Experiencing fatigue and lethargy are two common signs of aging poorly. While not being able to do quite as much as in your 60s or 70s as in your 20s is normal, experiencing serious fatigue is not normal. Yet older people commonly experience physical fatigue, mental and emotional fatigue, and general lethargy that prevents them from doing things they once enjoyed.
According to the National Institute on Aging, older people may experience physical fatigue because of changes in sleep, pain, medications, infections, chronic diseases, such as diabetes, heart disease, kidney disease, liver disease, or thyroid issues (1). They may develop emotional fatigue and lethargy because of anxiety, depression, loneliness, grief, stress, and feeling a loss of control over life (1).
A 2018 study published in Frontiers in Psychology has found that poor sleep, non-restorative sleep, and sleep problems can contribute to fatigue in older people (2). Getting restorative sleep, on the other hand, may reduce fatigue. A 2017 study published in the International Journal of Psychophysiology has found that mental fatigue, such as a decrease in alertness, performance, and cognitive activity, can increase with age (3). However, as you learn, with a healthy lifestyle, you can keep your physical and mental energy through old age.
On the cellular level, fatigue and lethargy are signs of mitochondrial dysfunction. The mitochondria produce energy within our cells and act as energy sensors to turn on and off energy production based on the needs of the body. When the body is stressed, the mitochondria stop producing as much cellular energy and oxidative stress starts to rust them and creates dysfunctional mitochondria and senescent cellular function.
Joint pain is another problem that we often chalk up as a normal sign of aging. Waking up in the morning with aching joints, feeling weather changes in your joints, being unable to climb up a flight of stairs without pain, or being unable to take a leisurely walk without joint pain are signs of aging poorly.
A 2011 study published in Age and Ageing has found that joint pain and arthritis are common problems in the elderly over 85 years old. It affects the quality of life of the older population and is a common reason behind disability (4).
A 2010 study published in Clinical Geriatric Medicine has explained that age-related musculoskeletal changes, joint pain, and osteoarthritis are common because of increased cytokine and chemokine activity in the joints, abnormal biomechanics, obesity, joint injuries, genetics, and inflammation (5). Beyond potential genetic factors, all these issues can be improved.
Brain Fog & Forgetfulness
One of the main concerns when it comes to aging is forgetfulness, memory loss, and thinking or cognitive abilities. According to the National Institute of Aging, mild forgetfulness may be normal, but other memory and cognitive problems can be signs of a more serious problem.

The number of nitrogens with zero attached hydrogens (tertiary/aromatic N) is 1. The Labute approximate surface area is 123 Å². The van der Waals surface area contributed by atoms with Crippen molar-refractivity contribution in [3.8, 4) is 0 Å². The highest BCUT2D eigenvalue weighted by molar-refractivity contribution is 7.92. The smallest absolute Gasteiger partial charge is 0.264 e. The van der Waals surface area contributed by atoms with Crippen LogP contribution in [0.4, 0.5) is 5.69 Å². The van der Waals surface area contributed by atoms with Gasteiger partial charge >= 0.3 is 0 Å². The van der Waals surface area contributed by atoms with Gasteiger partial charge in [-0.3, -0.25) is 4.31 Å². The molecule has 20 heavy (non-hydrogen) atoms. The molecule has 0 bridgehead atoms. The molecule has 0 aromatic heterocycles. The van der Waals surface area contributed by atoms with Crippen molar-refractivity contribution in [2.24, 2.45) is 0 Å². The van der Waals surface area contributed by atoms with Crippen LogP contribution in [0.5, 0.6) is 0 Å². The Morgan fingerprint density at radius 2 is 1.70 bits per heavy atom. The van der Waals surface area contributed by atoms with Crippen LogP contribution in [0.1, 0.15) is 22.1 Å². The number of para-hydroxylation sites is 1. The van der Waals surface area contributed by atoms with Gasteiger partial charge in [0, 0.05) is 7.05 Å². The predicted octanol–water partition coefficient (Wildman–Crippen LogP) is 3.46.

Asking the same question over and over, feeling confused about people, places, dates, or daily events, misplacing or losing things constantly, being unable to follow directions, constantly looking for words, forgetting about commitments, trouble following conversations, losing track of dates, being unable to take care of bills or other responsibilities may be signs of dementia or mild cognitive impairment (6).
According to a 2020 study published in JAMA, older people may experience memory loss because of endocrine issues, neurological health problems, nutritional deficiencies, autoimmune conditions, infections, psychological issues, sleep problems, vision or hearing loss, medication side-effects, or long-term use of alcohol or medications (7).
As you can see, age itself is not the issue in these cases, but underlying health, lifestyle, or nutritional issues. These underlying issues may be improved or prevented through lifestyle, nutritional, and other support strategies.
As a society, we almost expect weight gain as we age. Sure, you won’t look like 20 at 50 or at 80, but it doesn’t mean that you have to carry extra weight. Maintaining a healthy weight even at old age is important and possible. Being overweight or obese or carrying excess belly fat may be signs of aging poorly.
According to a 2006 study published in the International Journal of Obesity (London), weight gain related to aging often occurs due to changes in an exercise routine (9). A lack of motivation, fatigue, health issues, and pain can prevent older people from exercising as much as they were used to. Reducing exercise while following the same calorie-dense diet or even replacing exercise with mindless snacking can easily lead to some extra pounds.